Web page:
P2.1 A closer look at verification statistics for two tornado outbreaks in 2006

Monday, 6 November 2006
Pre-Convene Space (Adam's Mark Hotel)
John T. Ferree, NOAA/NWS, Norman, OK; and D. McCarthy and H. E. Brooks

A major outbreak of tornadoes occurred from the Central Plains through the mid-Mississippi Valley on Sunday March 12, 2006. Another outbreak of tornadoes struck the mid-Mississippi Valley region on Sunday April 2, 2006. Both outbreaks were well anticipated, and the watch/warning services provided were described as exemplary. The authors noted that even though warning performance by NOAA's National Weather Service was viewed as excellent by emergency managers and the media, preliminary calculations of the False Alarm Rate (FAR) exceeded established goals.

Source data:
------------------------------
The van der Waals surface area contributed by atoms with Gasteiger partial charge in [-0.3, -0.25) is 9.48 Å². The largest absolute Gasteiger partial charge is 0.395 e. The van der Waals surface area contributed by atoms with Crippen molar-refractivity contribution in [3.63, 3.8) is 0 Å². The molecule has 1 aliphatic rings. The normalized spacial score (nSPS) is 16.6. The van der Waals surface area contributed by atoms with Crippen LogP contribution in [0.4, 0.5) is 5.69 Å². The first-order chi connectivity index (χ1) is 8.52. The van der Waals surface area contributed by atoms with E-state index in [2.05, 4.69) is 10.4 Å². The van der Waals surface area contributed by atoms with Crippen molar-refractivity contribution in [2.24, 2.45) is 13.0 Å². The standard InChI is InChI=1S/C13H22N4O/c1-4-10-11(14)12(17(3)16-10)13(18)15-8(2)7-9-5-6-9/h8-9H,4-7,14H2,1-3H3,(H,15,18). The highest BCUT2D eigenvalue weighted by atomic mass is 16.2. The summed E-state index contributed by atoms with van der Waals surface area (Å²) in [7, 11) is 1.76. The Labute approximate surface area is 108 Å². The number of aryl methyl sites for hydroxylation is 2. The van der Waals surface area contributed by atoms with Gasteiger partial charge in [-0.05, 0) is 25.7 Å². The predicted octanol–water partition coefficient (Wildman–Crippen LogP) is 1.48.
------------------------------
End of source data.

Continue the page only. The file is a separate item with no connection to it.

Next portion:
A closer look at these two major outbreaks showed that many tornadic storms traversed large areas. Tornadoes occurred in counties upstream and/or downstream from falsely warned counties. Often times these warnings gave the public in the impacted downstream counties even greater advanced warning. Thorough post storm analysis by Science and Operations Officers indicate that most of the falsely warned counties fall into the category of strong indications of a tornado, and given the same conditions these experts would issue a tornado warning the next time. Additional, “false alarms” can also be attributed to the county-based verification method. If a warning covers portions of four counties, and the tornado only touches down in one of the four warned counties, three “false alarms” are counted. The False Alarm Rate (FAR) is impacted by several factors that do not relate to warning performance.

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